March 20, 2000
The Emily Davie and Joseph S. Kornfeld Foundation of New York and the Robert Packard Foundation have agreed to fund the multimillion dollar Center for ALS Research at The Johns Hopkins University School of Medicine.
The initiative will support an aggressive, collaborative, fast-track effort to understand, treat and ultimately cure amyotrophic lateral sclerosis, widely known as Lou Gehrig's disease. ALS, characterized by slow degeneration of motor neurons in the brain and spinal cord, and resulting in progressive weakness of muscles, claimed the life of the New York Yankees' "Iron Horse," Lou Gehrig in 1941. The Kornfeld Foundation of New York has pledged $4 million over five years to the center. The Robert Packard Foundation for ALS Research has pledged $730,000 in the year 2000 and has committed to the center a minimum of 50 percent of the funds it raises in the future.
Hopkins neurologist and neuroscientist Jeffrey Rothstein, M.D., whose laboratories have conducted extensive research into the biology of ALS, will direct the new Center. Designed "without walls," the center already supports more than 30 scientists from multiple departments at Hopkins. It will also include selected top ALS researchers from other leading institutions. At least 30 percent of the Center's research funds will be awarded each year to collaborators outside Hopkins. All Center investigators will meet monthly to review progress and new initiatives. According to Rothstein, results are likely to be produced much faster with Center funds and collaboration than through individual researchers waiting years to get federal funding.
Christopher Angell, president of the Kornfeld Foundation, said the foundation's concerns have always included human dignity and end-of-life issues, as well as neurological research.
"The foundation board unanimously decided to create a new model for research in ALS, which up to now has been very scattered," he explained. "We felt there was not enough being done in this area, especially at a time when technology and other advances have brought ALS research to the very edge of new discoveries.
"The foundation set out to concentrate enough resources to enable a much greater number of people at the forefront of this research to work aggressively and to work collaboratively, energizing and inspiring each other," he said. "Our investigations convinced us that Johns Hopkins is already a leader in the field and had extraordinary depth and talent, and that it is the best-equipped to take advantage of this opportunity and to put into place a process for moving ALS research to the next level."
"The Robert Packard Foundation is dedicated to funding research efforts that embrace a strategic, multidisciplinary approach to ALS," said Bob Packard, the foundation's founder. "We wanted to help create a center of excellence in research – one with a new model that promotes collaboration among researchers around the world.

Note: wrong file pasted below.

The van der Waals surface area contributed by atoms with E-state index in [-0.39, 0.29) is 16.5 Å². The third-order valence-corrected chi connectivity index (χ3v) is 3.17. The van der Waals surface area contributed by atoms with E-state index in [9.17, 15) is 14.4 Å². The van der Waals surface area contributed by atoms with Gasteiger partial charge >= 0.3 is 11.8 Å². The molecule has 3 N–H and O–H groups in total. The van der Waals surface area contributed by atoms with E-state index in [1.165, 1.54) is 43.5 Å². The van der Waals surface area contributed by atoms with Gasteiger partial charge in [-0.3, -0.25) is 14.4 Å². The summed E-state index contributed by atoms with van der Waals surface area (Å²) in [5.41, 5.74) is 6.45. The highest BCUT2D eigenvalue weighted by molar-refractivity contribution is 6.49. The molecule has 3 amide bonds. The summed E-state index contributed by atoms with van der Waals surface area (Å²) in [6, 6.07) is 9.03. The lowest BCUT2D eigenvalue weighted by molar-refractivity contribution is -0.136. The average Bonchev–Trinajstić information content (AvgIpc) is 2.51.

"We believe the Center is set up to bring together the best researchers from within and outside of Johns Hopkins to share ideas and strategies in finding therapies for ALS," he concluded.
"I'm very optimistic," Rothstein said. "Over the last five years, scientific methods have become much better, much more promising, in both basic and applied neuroscience. What we are trying to do is to understand the origin and development of ALS, and then convert that understanding to therapies and, ultimately, cures."
Edward D. Miller, M.D., CEO of Johns Hopkins Medicine and dean of the medical faculty, called the Center funding initiative "a near-revolutionary, extremely visionary way of focusing resources to combat one of the least understood and most devastating of human diseases."
Miller noted that approximately one out of 800 male deaths and one out of 1,200 female deaths are due to ALS. "We at Hopkins are justifiably proud and honored to be leading this effort, and we are most grateful to the Robert Packard and Kornfeld foundations for making it possible," he added.
The Robert Packard Foundation for ALS Research, headquartered in San Francisco, is a non-profit, volunteer organization formed in late 1999 to raise money for ALS research within the Bay Area community. The Robert Packard Foundation plans to invest its funds in organizations that are finding innovative, collaborative, and accelerated methods of researching ALS.
The Emily Davie and Joseph S. Kornfeld Foundation, located in New York City, was created by Mrs. Kornfeld, who left a substantial legacy to the foundation upon her death in 1989. The granddaughter of a founder of Standard Oil of New Jersey, Mrs. Kornfeld – known as Jackie – studied at The Royal Academy of Dramatic Arts in London and was an actress for a time on Broadway and London stages, until tuberculosis cut short her career. Mrs. Kornfeld became an active proponent of the individual's right to maintain dignity in the face of illness.
Further information is available on the website for the Center for ALS Research at http://www.neuro.jhmi.edu/Als/AlsCtr.html.